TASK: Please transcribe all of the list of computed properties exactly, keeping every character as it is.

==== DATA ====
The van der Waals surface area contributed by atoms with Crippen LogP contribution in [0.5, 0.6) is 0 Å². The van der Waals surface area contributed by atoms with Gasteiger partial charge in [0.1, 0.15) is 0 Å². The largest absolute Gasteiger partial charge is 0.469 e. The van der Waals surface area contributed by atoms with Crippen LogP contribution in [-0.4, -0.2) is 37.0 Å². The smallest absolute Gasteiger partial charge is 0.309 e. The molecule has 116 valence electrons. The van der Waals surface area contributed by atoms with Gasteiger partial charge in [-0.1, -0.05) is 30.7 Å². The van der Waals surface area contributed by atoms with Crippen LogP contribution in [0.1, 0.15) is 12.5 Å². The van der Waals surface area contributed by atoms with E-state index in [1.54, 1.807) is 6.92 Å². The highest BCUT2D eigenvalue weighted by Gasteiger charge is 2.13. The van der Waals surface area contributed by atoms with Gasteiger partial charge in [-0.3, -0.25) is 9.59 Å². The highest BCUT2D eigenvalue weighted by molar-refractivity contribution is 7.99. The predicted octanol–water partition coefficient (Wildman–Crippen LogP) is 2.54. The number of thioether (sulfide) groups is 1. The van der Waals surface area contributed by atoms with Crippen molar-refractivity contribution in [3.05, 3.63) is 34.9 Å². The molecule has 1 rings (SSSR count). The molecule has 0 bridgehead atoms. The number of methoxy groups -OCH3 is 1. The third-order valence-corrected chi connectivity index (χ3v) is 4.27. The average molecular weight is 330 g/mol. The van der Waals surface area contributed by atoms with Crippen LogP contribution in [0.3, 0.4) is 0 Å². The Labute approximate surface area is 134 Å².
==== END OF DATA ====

The van der Waals surface area contributed by atoms with Crippen LogP contribution in [0.5, 0.6) is 0 Å². The van der Waals surface area contributed by atoms with Gasteiger partial charge in [0.1, 0.15) is 0 Å². The largest absolute Gasteiger partial charge is 0.469 e. The van der Waals surface area contributed by atoms with Crippen LogP contribution in [-0.4, -0.2) is 37.0 Å². The smallest absolute Gasteiger partial charge is 0.309 e. The molecule has 116 valence electrons. The van der Waals surface area contributed by atoms with Gasteiger partial charge in [-0.1, -0.05) is 30.7 Å². The van der Waals surface area contributed by atoms with Crippen LogP contribution in [0.1, 0.15) is 12.5 Å². The van der Waals surface area contributed by atoms with E-state index in [1.54, 1.807) is 6.92 Å². The highest BCUT2D eigenvalue weighted by Gasteiger charge is 2.13. The van der Waals surface area contributed by atoms with Gasteiger partial charge in [-0.3, -0.25) is 9.59 Å². The highest BCUT2D eigenvalue weighted by molar-refractivity contribution is 7.99. The predicted octanol–water partition coefficient (Wildman–Crippen LogP) is 2.54. The number of thioether (sulfide) groups is 1. The van der Waals surface area contributed by atoms with Crippen molar-refractivity contribution in [3.05, 3.63) is 34.9 Å². The molecule has 1 rings (SSSR count). The molecule has 0 bridgehead atoms. The number of methoxy groups -OCH3 is 1. The third-order valence-corrected chi connectivity index (χ3v) is 4.27. The average molecular weight is 330 g/mol. The van der Waals surface area contributed by atoms with Crippen LogP contribution in [0.3, 0.4) is 0 Å². The Labute approximate surface area is 134 Å².